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Last fall, when the General Assembly finalized the calendar for the 2011 Regular Session, this past week was scheduled to be one of the quietest of the year. It was set aside as part of a 10-day period known as the veto recess, which gives the governor time to consider legislation sent to him and then gives legislators a chance to use the session's final day to consider vetoes, if any occur.
As that veto recess began approaching, however, it became increasingly clear that this past week would not be as quiet as expected. When middle ground between House and Senate leaders could not be reached on the session's most pressing issue - closing a significant deficit within Medicaid - there was hope in the House that we could use this time to find a compromise that the legislature could then approve on Monday this week.
Senate leaders kept that from happening, however, when it chose to meet, without the House, on the first day of the veto recess. As a result, the session ended without an opportunity to consider vetoes or vote on a Medicaid compromise.
That left Governor Beshear with a difficult choice. He could either call the General Assembly back to the Capitol, or he could begin initiating 35 percent cuts over the next three months to healthcare providers that serve Medicaid patients. That is the only option he has to balance the budget, as constitutionally required by the end of the fiscal year.
It's instructive to note that this is not an unexpected issue. Governor Beshear had warned about it in November and offered a sensible solution that the Kentucky House of Representatives went on to support in early February. Unfortunately, the Senate's counterproposal - built in large part on across-the-board cuts for state government, including the classroom - came just a few days before the veto recess.
This past week, the House began taking a much more in-depth look at two scenarios: What would happen if the Senate's cuts were enacted on top of more than $1 billion in reductions during the last three years, and what would happen if healthcare providers serving Medicaid patients took a 35 percent cut. Not surprisingly, neither was positive.
During a meeting of the House Judiciary Committee, for example, we heard from Justice and Public Safety Secretary J. Michael Brown, who testified that the just-passed landmark overhaul of the state's criminal code would be greatly hampered if additional cuts took place.
Prisons would lose more than $7 million; public advocates would potentially lose more than 50 attorneys, pushing caseloads past 500 for those attorneys that remain; and Commonwealth's Attorneys would lose 20 more attorneys. Domestic violence programs would also be severely curtailed, as would substance abuse treatment.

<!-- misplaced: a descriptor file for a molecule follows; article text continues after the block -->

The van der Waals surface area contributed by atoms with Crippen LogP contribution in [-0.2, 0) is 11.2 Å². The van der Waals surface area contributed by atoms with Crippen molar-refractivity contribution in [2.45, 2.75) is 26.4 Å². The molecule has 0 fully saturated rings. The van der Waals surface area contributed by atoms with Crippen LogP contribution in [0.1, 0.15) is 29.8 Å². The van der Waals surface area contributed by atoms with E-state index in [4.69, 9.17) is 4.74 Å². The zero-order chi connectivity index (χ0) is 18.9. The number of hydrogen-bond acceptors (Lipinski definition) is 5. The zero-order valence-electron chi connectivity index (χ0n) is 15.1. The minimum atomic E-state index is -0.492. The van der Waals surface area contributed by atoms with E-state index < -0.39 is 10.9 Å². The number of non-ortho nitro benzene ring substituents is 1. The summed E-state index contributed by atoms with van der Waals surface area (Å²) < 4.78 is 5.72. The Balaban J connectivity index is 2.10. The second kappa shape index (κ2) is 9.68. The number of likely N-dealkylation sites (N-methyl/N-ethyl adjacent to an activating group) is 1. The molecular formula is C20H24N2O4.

Other agencies would take steep hits as well. If the Senate's original proposal for cuts were added to current reductions, the Attorney General's office would have 20 percent less revenue from the state next fiscal year than it had in 2009-10. Public health programs would have 16 percent less; Kentucky State Police would have 13 percent less; and our public postsecondary schools would have 10 percent less.
If no action is taken on this issue, however, the news would be even worse for many healthcare providers. Hospitals could lose as much as $135 million in the next three months, and one nursing home operator said his seven nursing homes would lose nearly half of their income.
While this issue can seem confusing and overloaded with numbers, the House plan is simple to describe. It works out the Medicaid shortfall within that program, as we have done with previous shortfalls over the years, and does it without further cuts to any state agency or school. Eighty percent of the General Assembly agrees that the classroom especially should not be touched.
The House plan does require moving money forward that had been set aside for next year, but there is ample evidence that this could be made up in large part by expanding the type of managed care programs that have worked so well during the last dozen years in the 16-county Louisville area.
The hope is that we can wrap up our work this coming week, and like you, I am hoping that it is sooner rather than later. On Wednesday, the House did approve the other item Governor Beshear included on the session's agenda: Raising the high school dropout age from 16 to 18. That, too, has considerable evidence in support, and would largely stop the 6,000 dropouts we see each and every year across the state. If the Medicaid crisis is about today, the dropout issue is about tomorrow.
If you have any thoughts or concerns about these issues, please let me know. I can be reached by writing to Room 329B, Capitol Annex, 702 Capitol Avenue, Frankfort, KY 40601.
You can also leave a message for me or for any legislator at 800-372-7181. For the deaf or hard of hearing, the number is 800-896-0305.
I hope to hear from you soon.